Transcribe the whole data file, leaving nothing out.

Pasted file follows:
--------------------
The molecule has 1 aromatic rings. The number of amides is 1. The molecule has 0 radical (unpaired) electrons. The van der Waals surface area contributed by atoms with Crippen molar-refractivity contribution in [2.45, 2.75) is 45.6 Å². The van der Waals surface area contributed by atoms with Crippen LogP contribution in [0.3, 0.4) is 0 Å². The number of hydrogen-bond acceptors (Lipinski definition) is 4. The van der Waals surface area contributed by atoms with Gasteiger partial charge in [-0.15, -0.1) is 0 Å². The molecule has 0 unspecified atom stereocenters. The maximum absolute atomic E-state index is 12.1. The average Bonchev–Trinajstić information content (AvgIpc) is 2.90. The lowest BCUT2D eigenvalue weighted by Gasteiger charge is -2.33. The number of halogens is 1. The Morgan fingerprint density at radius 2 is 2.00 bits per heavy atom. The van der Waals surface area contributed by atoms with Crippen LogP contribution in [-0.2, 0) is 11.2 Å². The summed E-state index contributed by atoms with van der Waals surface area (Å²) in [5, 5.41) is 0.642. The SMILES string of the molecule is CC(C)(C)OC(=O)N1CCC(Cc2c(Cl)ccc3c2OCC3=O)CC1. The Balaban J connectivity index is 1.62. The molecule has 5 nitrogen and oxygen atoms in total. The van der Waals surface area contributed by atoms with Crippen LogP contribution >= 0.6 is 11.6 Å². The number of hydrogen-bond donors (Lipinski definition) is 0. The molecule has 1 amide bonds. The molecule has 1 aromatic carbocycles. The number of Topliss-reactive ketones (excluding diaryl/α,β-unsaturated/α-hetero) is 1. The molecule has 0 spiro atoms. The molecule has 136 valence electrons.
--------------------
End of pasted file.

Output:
The molecule has 1 aromatic rings. The number of amides is 1. The molecule has 0 radical (unpaired) electrons. The van der Waals surface area contributed by atoms with Crippen molar-refractivity contribution in [2.45, 2.75) is 45.6 Å². The van der Waals surface area contributed by atoms with Crippen LogP contribution in [0.3, 0.4) is 0 Å². The number of hydrogen-bond acceptors (Lipinski definition) is 4. The van der Waals surface area contributed by atoms with Gasteiger partial charge in [-0.15, -0.1) is 0 Å². The molecule has 0 unspecified atom stereocenters. The maximum absolute atomic E-state index is 12.1. The average Bonchev–Trinajstić information content (AvgIpc) is 2.90. The lowest BCUT2D eigenvalue weighted by Gasteiger charge is -2.33. The number of halogens is 1. The Morgan fingerprint density at radius 2 is 2.00 bits per heavy atom. The van der Waals surface area contributed by atoms with Crippen LogP contribution in [-0.2, 0) is 11.2 Å². The summed E-state index contributed by atoms with van der Waals surface area (Å²) in [5, 5.41) is 0.642. The SMILES string of the molecule is CC(C)(C)OC(=O)N1CCC(Cc2c(Cl)ccc3c2OCC3=O)CC1. The Balaban J connectivity index is 1.62. The molecule has 5 nitrogen and oxygen atoms in total. The van der Waals surface area contributed by atoms with Crippen LogP contribution >= 0.6 is 11.6 Å². The number of hydrogen-bond donors (Lipinski definition) is 0. The molecule has 1 amide bonds. The molecule has 1 aromatic carbocycles. The number of Topliss-reactive ketones (excluding diaryl/α,β-unsaturated/α-hetero) is 1. The molecule has 0 spiro atoms. The molecule has 136 valence electrons.